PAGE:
Network Adapter Feature Support in RHEL

Updated -

The following tables list network features that are supported in some of the most commonly used Red Hat Enterprise Linux network drivers. The cells display the version of Red Hat Enterprise Linux where a feature was enabled for a particular driver and the feature's full support or tech preview1 status, or they display an "x" if the feature is not supported by the listed driver. Fully supported items list only the update release of RHEL where the feature was enabled. Tech preview items include "(TP)" in the cell. When a feature transitions from tech preview to fully supported status, the "(TP)" will be removed and the fully supported update release will be listed instead.

Red Hat Enterprise Linux 7

Vendor Driver Driver Introduced SR-IOV2 Time Stamping Capabilities3 Hardware Offload for Network Overlays4 Busy Poll Sockets5 Byte Queue Limits6
Broadcom tg3 7.0 x 7.0 - HW/SW x x 7.0
Chelsio cxgb3 7.0 x x x x x
cxgb4/cxgb4vf 7.0 7.0 (TP) x x x x
Cisco enic 7.0 7.0 (TP) x x 7.1 x
usnic 7.1 (TP) x x x x x
Emulex be2net 7.0 7.0 x 7.1 7.0 x
ocrdma 7.0 x x x x x
Intel e1000e 7.0 x 7.0 - HW/SW x x 7.0
igb/igbvf 7.0 7.0 7.0 - HW/SW x x 7.0
ixgbe/ixgbevf 7.0 7.0 7.0 - HW/SW x 7.0 7.0
i40e/i40evf 7.0 (TP) 7.0 (TP) 7.0 - HW/SW x x 7.0
Mellanox mlx4_en 7.0 7.0 (TP) 7.0 - HW 7.0 7.0 7.0
mlx4_ib 7.0 7.0 (TP) x x x x
mlx5 7.0 x x x x x
Myricom myri10e 7.0 x x x 7.0 x
Qlogic bna 7.0 x x x x x
bnx2 7.0 x x x x 7.0
bnx2x 7.0 7.0 7.0 - SW 7.0 7.0 7.0
qlge 7.0 x x x x x
qlcnic 7.0 7.0 (TP) x x x x
Solarflare sfc 7.0 x 7.0 - HW x x 7.0

Legend
7.x = The update release of RHEL 7 where the feature was introduced
TP = Feature is in tech preview (not for use in production environments)
x = feature not present

Red Hat Enterprise Linux 6

Vendor Driver Driver Introduced SR-IOV7 Time Stamping Capabilities8 Busy Poll Sockets5
Broadcom tg3 6.0 x 6.5 - HW/SW x
Chelsio cxgb3 6.0 x x x
cxgb4/cxgb4vf 6.0 6.4 (TP) x x
Cisco enic 6.0 6.3 (TP) x x
usnic 6.6 x x x
Emulex be2net 6.0 6.4 x 6.6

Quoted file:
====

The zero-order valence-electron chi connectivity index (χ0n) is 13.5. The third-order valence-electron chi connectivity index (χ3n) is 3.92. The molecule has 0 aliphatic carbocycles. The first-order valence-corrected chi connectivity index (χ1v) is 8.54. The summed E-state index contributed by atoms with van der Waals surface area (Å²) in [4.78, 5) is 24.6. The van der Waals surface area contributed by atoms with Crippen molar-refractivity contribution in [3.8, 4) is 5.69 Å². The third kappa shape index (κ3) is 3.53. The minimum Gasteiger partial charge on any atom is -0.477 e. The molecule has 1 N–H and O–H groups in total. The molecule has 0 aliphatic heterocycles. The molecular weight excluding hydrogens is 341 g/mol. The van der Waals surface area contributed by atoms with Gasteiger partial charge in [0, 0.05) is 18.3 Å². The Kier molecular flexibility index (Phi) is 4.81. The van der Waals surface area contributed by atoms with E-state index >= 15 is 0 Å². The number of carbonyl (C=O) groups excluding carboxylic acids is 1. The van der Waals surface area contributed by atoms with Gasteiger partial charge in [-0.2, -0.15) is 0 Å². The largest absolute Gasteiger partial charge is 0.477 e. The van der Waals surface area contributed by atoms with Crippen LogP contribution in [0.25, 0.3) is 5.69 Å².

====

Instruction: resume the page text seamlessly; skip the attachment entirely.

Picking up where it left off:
ocrdma 6.5 x x x
Intel e1000e 6.0 x 6.5 - HW/SW x
igb/igbvf 6.0 6.0 6.5 - HW/SW x
ixgbe/ixgbevf 6.0 6.0 6.4 - HW/SW 6.6
i40e/i40evf 6.6 (TP) 6.6 (TP) 6.6 - HW/SW x
Mellanox mlx4_en 6.0 6.5 (TP) 6.5 - HW 6.6
mlx4_ib 6.0 6.5 (TP) x x
mlx5 6.6 x x x
Myricom myri10e 6.0 x x x
Qlogic bna 6.1 x x x
bnx2 6.0 x x x
bnx2x 6.0 6.5 6.5 - SW 6.6
qlge 6.0 x x x
qlcnic 6.1 6.5 (TP) x x
Solarflare sfc 6.0 x 6.5 - HW x

Legend
6.x = The update release of RHEL 6 where the feature was introduced
TP = Feature is in tech preview (not for use in production environments)
x = feature not present


  1. Tech preview items may not work entirely as expected and should not be used in production environments. For more information on Red Hat technology previews, see https://access.redhat.com/support/offerings/techpreview/

  2. See the SR-IOV section of the RHEL 7 Virtualization Deployment and Administration Guide for more information. 

  3. See the PTP section of the RHEL 7 System Administrators Guide for more information. 

  4. An overlay network is simply a computer network which is built on top of another network. Overlay networking technologies, such as virtual extensible LAN (VXLAN) and network virtualization using generic routing (NVGRE), allow dynamic provisioning of network segments for elastic computing environments. The added flexibility comes at a cost, due to the additional processing overhead for encapsulation and de-encapsulation of packets. This consumes both CPU resources and degrades network performance, especially for high speed connections. By introducing hardware offloading capabilities that can be found in some of today’s modern NICs, the added overhead for packet processing can be offloaded to the NIC hardware, resulting in improved CPU utilization and higher throughput. 

  5. Busy poll sockets (a.k.a. low-latency sockets) are a software implementation that reduces networking latency and jitter within the kernel. This implementation makes it easy for applications to poll for new packets directly in the network driver which speeds up packets moving into the network stack. Applications that are sensitive to unpredictable latency benefit from the top-down, busy-wait polling method that replaces interrupts for incoming packets. 

  6. Byte queue limits provide a configurable limit to how much packet data can accumulate in the transmission queue of a network device. The purpose of the limit is to reduce latency caused by excessive queuing in hardware (buffer bloat) without lowering overall throughput. 

  7. See the SR-IOV section of the RHEL 6 Virtualization Administration Guide for more information. 

  8. See the PTP section of the RHEL 6 Deployment Guide for more information. 

1 Comments

I would need an updated version for current and next release (7.3). Then how do I now which driver supports which card?